Post Syndicated from John Winder original https://aws.amazon.com/blogs/architecture/running-multiple-http-endpoints-as-a-highly-available-health-proxy/
Route 53 Health Checks provide the ability to verify that endpoints are reachable and that HTTP and HTTPS endpoints successfully respond. However, there are many situations where DNS failover would be useful, but TCP, HTTP, and HTTPS health checks alone can’t sufficiently determine the health of the endpoint. In these cases, it’s possible for an application to determine its own health, and then use an HTTP endpoint as a health proxy to Route 53 Health Checks to perform DNS failover. Today we’ll look at an example using Route 53 Health Checks to provide DNS failover between many pairs of primary and standby databases.
Determining the Health Status of Resources
In this example, we have many pairs of primary and standby databases. For each pair, we would like to perform DNS failover from the primary to the standby whenever the primary is unable to respond to queries. Each of these pairs is independent of the others, so one primary database failing over should not have any impact on the remaining databases.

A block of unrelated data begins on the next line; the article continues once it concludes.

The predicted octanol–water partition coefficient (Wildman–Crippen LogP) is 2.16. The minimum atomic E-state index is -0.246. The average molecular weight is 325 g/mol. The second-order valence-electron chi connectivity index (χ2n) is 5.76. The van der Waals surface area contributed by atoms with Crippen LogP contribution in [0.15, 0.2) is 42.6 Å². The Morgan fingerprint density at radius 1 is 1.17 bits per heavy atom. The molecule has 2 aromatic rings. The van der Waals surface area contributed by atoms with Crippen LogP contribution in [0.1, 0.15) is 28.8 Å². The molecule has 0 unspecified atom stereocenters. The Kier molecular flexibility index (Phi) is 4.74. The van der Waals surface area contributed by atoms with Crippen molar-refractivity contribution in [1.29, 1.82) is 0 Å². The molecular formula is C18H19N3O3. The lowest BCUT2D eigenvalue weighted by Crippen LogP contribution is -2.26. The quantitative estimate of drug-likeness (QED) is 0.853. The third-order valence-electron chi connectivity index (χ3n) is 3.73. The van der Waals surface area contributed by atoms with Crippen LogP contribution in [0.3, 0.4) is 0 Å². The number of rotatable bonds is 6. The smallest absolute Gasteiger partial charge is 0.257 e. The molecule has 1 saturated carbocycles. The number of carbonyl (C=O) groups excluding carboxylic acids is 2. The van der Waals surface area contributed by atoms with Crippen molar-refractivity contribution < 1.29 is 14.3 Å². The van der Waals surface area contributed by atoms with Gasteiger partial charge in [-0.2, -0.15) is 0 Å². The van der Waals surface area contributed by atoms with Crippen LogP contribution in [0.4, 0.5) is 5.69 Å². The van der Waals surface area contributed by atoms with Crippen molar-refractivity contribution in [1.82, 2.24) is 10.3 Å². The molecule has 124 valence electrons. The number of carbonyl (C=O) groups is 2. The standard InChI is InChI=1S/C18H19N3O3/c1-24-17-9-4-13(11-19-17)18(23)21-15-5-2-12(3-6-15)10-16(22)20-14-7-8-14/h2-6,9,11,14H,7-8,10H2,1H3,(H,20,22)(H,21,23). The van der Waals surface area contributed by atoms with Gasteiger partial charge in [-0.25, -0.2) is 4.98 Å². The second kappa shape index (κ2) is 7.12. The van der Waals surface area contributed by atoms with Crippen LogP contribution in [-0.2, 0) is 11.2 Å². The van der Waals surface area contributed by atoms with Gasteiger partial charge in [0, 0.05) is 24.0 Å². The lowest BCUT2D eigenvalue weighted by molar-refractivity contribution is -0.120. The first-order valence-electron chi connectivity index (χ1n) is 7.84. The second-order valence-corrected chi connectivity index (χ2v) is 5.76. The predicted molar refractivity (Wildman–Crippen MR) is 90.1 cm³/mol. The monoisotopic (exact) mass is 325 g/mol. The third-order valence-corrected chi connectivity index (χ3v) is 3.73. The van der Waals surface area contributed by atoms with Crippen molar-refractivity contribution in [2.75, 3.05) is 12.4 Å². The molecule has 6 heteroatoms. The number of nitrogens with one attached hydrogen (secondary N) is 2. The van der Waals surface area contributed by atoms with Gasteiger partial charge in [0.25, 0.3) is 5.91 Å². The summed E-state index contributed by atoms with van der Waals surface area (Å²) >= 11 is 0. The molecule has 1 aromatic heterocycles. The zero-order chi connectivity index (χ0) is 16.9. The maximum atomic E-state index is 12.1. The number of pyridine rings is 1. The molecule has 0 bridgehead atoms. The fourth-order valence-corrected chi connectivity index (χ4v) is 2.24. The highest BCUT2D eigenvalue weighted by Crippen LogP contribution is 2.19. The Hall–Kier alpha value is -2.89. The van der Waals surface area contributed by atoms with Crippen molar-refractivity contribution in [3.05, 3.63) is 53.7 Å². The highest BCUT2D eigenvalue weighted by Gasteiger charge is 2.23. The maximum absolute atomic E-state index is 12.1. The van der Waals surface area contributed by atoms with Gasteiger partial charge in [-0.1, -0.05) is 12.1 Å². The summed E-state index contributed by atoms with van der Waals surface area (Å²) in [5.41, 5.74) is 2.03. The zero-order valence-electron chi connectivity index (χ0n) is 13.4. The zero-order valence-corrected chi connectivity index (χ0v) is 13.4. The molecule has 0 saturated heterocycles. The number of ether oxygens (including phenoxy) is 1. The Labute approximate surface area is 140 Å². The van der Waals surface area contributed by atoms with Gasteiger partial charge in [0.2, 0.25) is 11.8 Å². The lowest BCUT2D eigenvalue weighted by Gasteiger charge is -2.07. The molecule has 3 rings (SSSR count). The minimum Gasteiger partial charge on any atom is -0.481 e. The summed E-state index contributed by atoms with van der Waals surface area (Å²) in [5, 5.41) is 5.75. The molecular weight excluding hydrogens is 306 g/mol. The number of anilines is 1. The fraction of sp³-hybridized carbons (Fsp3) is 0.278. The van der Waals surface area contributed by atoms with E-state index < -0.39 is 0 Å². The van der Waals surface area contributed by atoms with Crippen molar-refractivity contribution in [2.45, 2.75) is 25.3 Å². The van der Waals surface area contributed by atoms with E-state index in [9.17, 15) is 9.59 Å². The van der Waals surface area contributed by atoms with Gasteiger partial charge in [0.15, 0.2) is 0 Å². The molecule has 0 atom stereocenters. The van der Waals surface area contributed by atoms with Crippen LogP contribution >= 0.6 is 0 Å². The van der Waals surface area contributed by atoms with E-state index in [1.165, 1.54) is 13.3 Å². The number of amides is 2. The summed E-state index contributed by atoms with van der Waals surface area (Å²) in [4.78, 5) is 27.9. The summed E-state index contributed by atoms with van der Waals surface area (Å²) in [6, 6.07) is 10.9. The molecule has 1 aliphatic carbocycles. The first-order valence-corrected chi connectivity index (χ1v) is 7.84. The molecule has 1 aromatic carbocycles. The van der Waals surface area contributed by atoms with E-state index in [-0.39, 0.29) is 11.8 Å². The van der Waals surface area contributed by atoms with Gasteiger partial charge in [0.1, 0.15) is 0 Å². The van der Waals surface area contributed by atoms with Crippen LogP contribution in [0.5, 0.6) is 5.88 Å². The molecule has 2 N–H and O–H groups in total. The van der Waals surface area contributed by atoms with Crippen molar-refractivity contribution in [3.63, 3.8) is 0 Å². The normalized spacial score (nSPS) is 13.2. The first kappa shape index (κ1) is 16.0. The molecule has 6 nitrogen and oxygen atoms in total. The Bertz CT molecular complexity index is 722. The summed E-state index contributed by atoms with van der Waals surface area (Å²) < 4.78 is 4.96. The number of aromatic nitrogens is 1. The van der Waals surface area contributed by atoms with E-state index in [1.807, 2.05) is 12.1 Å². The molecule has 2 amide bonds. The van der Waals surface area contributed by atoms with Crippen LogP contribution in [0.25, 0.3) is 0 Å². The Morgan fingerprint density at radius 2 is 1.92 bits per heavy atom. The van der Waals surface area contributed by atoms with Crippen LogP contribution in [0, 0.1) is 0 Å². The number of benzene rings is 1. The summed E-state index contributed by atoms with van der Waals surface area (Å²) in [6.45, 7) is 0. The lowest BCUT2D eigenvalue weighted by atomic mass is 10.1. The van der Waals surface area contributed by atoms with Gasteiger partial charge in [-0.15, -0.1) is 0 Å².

The existing Route 53 health check types aren’t really sufficient to determine the health of a database. A TCP health check could determine if the database was reachable, but not if it was able to respond to queries. In addition, we’d like to switch to the standby not only if the primary is unable to answer queries, but also proactively if we need to perform maintenance or updates on the primary.
Having determined the criteria for failing over a database, we’ll then want to provide this information to Route 53 to perform DNS failover. Since the databases themselves can’t meaningfully respond to health checks, we set up an HTTP endpoint to respond to health checks on behalf of the databases. This endpoint will act as a health proxy for the database, responding to health checks with HTTP status 200 when the database is healthy and HTTP status 500 when the database is unhealthy. We can also use a single HTTP endpoint to publish the health of all our databases. Since HTTP health checks can specify a resource path in addition to IP address and port, we can assign a unique resource path for each database.
To pull the information into Route 53, we then create an HTTP health check for each database. These health checks will all use the HTTP endpoint’s IP address and port, and each will have a unique resource path specific to the database we want to check. For example, in the diagram below, we see that the primary uses a path of “/DB1Primary” while the standby database uses a path of “/DB1Standby” on the same IP address endpoint.